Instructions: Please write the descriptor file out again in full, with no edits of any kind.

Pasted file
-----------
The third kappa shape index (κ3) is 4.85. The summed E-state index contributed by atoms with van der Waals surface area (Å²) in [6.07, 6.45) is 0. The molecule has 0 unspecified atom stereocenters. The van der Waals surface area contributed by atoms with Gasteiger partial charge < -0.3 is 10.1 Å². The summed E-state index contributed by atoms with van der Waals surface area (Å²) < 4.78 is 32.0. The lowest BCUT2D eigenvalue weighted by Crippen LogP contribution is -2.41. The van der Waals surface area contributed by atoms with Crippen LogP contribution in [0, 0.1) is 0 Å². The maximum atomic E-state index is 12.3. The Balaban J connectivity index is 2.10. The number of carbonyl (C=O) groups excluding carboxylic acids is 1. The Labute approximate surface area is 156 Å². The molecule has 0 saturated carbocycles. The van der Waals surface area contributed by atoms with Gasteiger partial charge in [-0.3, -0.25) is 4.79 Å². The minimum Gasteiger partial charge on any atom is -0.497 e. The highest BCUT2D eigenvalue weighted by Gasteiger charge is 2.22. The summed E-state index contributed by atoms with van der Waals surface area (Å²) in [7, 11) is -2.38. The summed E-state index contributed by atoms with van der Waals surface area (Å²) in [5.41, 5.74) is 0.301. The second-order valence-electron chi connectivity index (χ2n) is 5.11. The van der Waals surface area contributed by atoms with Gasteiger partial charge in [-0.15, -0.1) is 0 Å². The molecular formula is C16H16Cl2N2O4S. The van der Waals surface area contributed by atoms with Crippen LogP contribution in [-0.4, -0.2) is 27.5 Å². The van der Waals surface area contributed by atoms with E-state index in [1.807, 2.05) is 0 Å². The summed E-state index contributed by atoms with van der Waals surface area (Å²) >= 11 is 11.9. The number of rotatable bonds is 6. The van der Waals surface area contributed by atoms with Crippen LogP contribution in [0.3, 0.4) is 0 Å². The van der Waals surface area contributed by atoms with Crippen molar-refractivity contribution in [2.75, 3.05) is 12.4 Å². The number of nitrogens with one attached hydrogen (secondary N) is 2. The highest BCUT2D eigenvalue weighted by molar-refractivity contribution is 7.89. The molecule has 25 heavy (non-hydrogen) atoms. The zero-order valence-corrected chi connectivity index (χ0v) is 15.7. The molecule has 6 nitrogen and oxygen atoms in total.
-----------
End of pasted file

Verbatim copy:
The third kappa shape index (κ3) is 4.85. The summed E-state index contributed by atoms with van der Waals surface area (Å²) in [6.07, 6.45) is 0. The molecule has 0 unspecified atom stereocenters. The van der Waals surface area contributed by atoms with Gasteiger partial charge < -0.3 is 10.1 Å². The summed E-state index contributed by atoms with van der Waals surface area (Å²) < 4.78 is 32.0. The lowest BCUT2D eigenvalue weighted by Crippen LogP contribution is -2.41. The van der Waals surface area contributed by atoms with Crippen LogP contribution in [0, 0.1) is 0 Å². The maximum atomic E-state index is 12.3. The Balaban J connectivity index is 2.10. The number of carbonyl (C=O) groups excluding carboxylic acids is 1. The Labute approximate surface area is 156 Å². The molecule has 0 saturated carbocycles. The van der Waals surface area contributed by atoms with Gasteiger partial charge in [-0.3, -0.25) is 4.79 Å². The minimum Gasteiger partial charge on any atom is -0.497 e. The highest BCUT2D eigenvalue weighted by Gasteiger charge is 2.22. The summed E-state index contributed by atoms with van der Waals surface area (Å²) in [7, 11) is -2.38. The summed E-state index contributed by atoms with van der Waals surface area (Å²) in [5.41, 5.74) is 0.301. The second-order valence-electron chi connectivity index (χ2n) is 5.11. The van der Waals surface area contributed by atoms with Gasteiger partial charge in [-0.15, -0.1) is 0 Å². The molecular formula is C16H16Cl2N2O4S. The van der Waals surface area contributed by atoms with Crippen LogP contribution in [-0.4, -0.2) is 27.5 Å². The van der Waals surface area contributed by atoms with E-state index in [1.807, 2.05) is 0 Å². The summed E-state index contributed by atoms with van der Waals surface area (Å²) >= 11 is 11.9. The number of rotatable bonds is 6. The van der Waals surface area contributed by atoms with Crippen LogP contribution in [0.3, 0.4) is 0 Å². The van der Waals surface area contributed by atoms with Crippen molar-refractivity contribution in [2.75, 3.05) is 12.4 Å². The number of nitrogens with one attached hydrogen (secondary N) is 2. The highest BCUT2D eigenvalue weighted by molar-refractivity contribution is 7.89. The molecule has 25 heavy (non-hydrogen) atoms. The zero-order valence-corrected chi connectivity index (χ0v) is 15.7. The molecule has 6 nitrogen and oxygen atoms in total.